Introduction To Eu And Usa Legislation

Over the past 15 years a series of food safety crises (Bovine Spongiform Encephalopathy (BSE), dioxins, high pesticide and antibiotic content in several foods, high nitrates content, presence of coliforms in drinking water, usage of Sudan Red 1 and formation of acrylamide among others) occurred within the frame of European Union (EU) thus resulting in great losses of human lives and capital. These crises made EU citizens more alert but also increased considerably the EU legislative task in an attempt to undertake preventive instead of corrective measures. One of the top priority areas was dealing with the safety and hygiene directives.

In practical terms, the requirements on primary producers amount, in the main, to fairly basic hygiene procedures. Primary producers must ensure that hazards are acceptably controlled and respect other existing legislation.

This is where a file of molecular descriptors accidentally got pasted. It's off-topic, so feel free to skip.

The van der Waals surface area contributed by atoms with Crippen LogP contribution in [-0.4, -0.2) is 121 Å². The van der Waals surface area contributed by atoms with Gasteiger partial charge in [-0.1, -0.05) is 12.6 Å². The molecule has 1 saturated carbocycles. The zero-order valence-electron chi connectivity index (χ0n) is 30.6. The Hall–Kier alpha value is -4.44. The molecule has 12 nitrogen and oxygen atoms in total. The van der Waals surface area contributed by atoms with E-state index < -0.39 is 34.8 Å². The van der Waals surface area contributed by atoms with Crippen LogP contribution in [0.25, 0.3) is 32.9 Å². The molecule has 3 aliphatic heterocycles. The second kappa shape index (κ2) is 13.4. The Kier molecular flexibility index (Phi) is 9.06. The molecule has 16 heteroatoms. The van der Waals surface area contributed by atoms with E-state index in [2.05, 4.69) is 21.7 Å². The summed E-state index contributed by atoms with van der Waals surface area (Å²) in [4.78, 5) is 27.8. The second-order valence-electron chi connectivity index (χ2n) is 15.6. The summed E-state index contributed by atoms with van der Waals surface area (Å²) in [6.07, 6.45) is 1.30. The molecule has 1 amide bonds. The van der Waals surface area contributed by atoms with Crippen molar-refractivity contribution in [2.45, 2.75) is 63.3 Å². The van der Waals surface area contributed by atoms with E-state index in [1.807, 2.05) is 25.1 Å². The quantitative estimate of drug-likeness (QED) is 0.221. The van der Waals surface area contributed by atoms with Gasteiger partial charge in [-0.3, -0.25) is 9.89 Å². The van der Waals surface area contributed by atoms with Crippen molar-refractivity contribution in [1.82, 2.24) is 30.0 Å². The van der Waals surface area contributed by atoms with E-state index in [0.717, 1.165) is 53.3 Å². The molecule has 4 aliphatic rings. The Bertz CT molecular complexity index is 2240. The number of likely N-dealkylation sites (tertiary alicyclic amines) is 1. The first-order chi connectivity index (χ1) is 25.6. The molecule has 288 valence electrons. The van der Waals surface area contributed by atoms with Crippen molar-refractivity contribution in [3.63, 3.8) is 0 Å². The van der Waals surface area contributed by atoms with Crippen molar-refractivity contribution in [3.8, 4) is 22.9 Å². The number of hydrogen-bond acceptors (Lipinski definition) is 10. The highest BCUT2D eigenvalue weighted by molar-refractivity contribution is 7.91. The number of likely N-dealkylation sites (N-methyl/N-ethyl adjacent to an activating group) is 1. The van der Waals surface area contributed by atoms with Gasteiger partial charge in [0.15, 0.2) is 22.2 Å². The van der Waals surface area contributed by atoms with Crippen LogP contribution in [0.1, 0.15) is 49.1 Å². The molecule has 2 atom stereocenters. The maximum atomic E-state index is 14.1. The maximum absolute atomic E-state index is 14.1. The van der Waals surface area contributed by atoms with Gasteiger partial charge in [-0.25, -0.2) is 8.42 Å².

Comprehensive Analytical Chemistry, Volume 51 © 2008 Elsevier B.V.

ISSN: 0166-526X, DOI 10.1016/S0166-526X(08)00002-0 All rights reserved.

Primary producers will not be required to apply Hazard Analysis and Critical Control Point (HACCP)-based procedures. Primary producers will have to be registered with Competent Authorities, although existing forms of registration may be used for this purpose. Stakeholders are being consulted on the form the controls will take to ensure they are practicable and can be addressed in Good Practice Guides to be initiated by industry with support from other stakeholders.

For most people in the EU access to potable and clean water in quite abundant quantities is taken for granted. Most people do not realise, however, that all human activities put a burden on water quality and quantity. All polluted water, whether polluted by households, industry or agriculture, returns back, one way or another, to the environment and may cause damage to human health or the environment (http://www.food.gov.uk/science/surveillance).